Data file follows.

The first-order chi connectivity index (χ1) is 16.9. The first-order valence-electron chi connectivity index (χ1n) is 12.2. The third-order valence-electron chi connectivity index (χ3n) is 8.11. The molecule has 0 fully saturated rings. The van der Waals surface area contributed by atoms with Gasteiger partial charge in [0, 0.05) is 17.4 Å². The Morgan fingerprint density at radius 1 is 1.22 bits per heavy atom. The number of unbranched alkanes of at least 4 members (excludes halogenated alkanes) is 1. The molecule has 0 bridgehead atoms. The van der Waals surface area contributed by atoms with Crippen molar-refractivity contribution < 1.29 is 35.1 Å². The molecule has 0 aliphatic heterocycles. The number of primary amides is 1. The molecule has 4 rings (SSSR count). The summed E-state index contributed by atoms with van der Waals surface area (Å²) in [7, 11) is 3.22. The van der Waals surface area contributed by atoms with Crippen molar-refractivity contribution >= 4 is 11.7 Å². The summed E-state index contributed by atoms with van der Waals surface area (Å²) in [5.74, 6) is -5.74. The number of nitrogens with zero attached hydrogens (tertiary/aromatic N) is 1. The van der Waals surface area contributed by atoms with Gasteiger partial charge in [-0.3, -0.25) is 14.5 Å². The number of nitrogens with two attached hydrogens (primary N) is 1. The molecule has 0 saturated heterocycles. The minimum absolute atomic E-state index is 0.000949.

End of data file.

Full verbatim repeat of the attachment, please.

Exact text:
The first-order chi connectivity index (χ1) is 16.9. The first-order valence-electron chi connectivity index (χ1n) is 12.2. The third-order valence-electron chi connectivity index (χ3n) is 8.11. The molecule has 0 fully saturated rings. The van der Waals surface area contributed by atoms with Gasteiger partial charge in [0, 0.05) is 17.4 Å². The Morgan fingerprint density at radius 1 is 1.22 bits per heavy atom. The number of unbranched alkanes of at least 4 members (excludes halogenated alkanes) is 1. The molecule has 0 bridgehead atoms. The van der Waals surface area contributed by atoms with Crippen molar-refractivity contribution < 1.29 is 35.1 Å². The molecule has 0 aliphatic heterocycles. The number of primary amides is 1. The molecule has 4 rings (SSSR count). The summed E-state index contributed by atoms with van der Waals surface area (Å²) in [7, 11) is 3.22. The van der Waals surface area contributed by atoms with Crippen molar-refractivity contribution >= 4 is 11.7 Å². The summed E-state index contributed by atoms with van der Waals surface area (Å²) in [5.74, 6) is -5.74. The number of nitrogens with zero attached hydrogens (tertiary/aromatic N) is 1. The van der Waals surface area contributed by atoms with Gasteiger partial charge in [-0.3, -0.25) is 14.5 Å². The number of nitrogens with two attached hydrogens (primary N) is 1. The molecule has 0 saturated heterocycles. The minimum absolute atomic E-state index is 0.000949.